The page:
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Origin-of-life research strives to answer the questions how and under which circumstances the first replicating life forms emerged. Exploring billions of years in the past means that scientists rely heavily on extrapolation and assumptions to create a plausible scenario that could represent the environment on early Earth. To this end, disciplines ranging from astrobiology and geoscience to organic chemistry have to come together to contribute to the bigger picture.
To honour the difficulties of prebiotic research and to contribute to the exchange of ideas across scientific disciplines, we assembled this collection. The Experimental Conditions tab contains commissioned opinion pieces (comments) on the question: What settings are plausible when investigating the origin of life, precisely, when investigating the origin of genetic material (DNA/RNA)? The other three tabs contain research articles on early Earth conditions, the origin of nucleotides and nucleosides, and the early days of biochemistry (Early Cells) published in Nature Communications.
One of the questions for prebiotic chemistry is the formation of complementary base pairing systems. Here, the authors show that plausible two prebiotic heterocycles can form glycosidic bonds with ribose in water and that these spontaneously base-pair in aqueous solution.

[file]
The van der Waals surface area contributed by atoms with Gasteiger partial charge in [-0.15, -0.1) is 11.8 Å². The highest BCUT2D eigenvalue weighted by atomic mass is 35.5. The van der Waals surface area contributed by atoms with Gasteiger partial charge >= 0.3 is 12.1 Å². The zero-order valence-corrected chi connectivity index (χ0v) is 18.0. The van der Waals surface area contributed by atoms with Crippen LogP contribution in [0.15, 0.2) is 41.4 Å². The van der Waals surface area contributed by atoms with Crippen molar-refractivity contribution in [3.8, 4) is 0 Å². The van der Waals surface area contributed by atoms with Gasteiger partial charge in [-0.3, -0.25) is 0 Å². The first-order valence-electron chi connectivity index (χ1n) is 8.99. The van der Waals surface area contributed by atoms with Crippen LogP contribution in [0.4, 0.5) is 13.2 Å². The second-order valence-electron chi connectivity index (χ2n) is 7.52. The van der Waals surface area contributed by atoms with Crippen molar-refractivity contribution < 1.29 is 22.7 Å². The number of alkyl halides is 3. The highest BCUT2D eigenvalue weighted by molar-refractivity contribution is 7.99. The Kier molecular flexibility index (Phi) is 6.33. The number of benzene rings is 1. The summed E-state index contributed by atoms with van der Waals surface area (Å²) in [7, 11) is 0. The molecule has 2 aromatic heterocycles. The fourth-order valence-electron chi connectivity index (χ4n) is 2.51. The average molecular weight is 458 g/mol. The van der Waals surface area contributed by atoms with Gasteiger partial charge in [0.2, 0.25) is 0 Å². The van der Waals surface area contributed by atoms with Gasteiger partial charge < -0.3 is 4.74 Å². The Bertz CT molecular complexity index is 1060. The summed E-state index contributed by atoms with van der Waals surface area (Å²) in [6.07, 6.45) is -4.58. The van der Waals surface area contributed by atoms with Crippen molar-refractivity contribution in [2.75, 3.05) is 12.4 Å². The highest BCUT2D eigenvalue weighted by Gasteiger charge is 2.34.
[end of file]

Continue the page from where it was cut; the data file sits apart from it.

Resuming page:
How RNA building blocks have formed on an early Earth by a continuous process is still a mystery awaiting its solution. Here, the authors report that fluctuations of physical parameters like temperature and pH could have been enough to facilitate nucleoside formation from simple starting materials.
While mechanisms have been proposed for the prebiotic nucleotide synthesis, these require separate (and potentially incompatible) routes for pyrimidines and purines. Here the authors show that both of these classes of molecules can be formed by a divergent synthesis from a common prebiotic precursor.
A crucial transition in the origin of life was the emergence of self-replicating RNA and its compartmentalization within protocellular structures. Here it is shown that the physicochemical properties of ice, a simple medium widespread on a temperate early earth, could have mediated this transition.
Some oligomers exhibit liquid-crystal-like ordering in concentrated aqueous solutions. Here, Fraccia et al. show that this kind of ordering can further facilitate DNA ligation in a way similar to a catalytic process that arises from a hierarchical self-assembly, namely liquid crystal autocatalysis.
Arabinonucleic acid (ANA) Watson-Crick base-pair with RNA/DNA and can evolve to display enzyme-like function. Here, the authors now identify a prebiotic pathway that yields the complete set of Watson-Crick base-pairing purine and pyrimidine ANA nucleosides.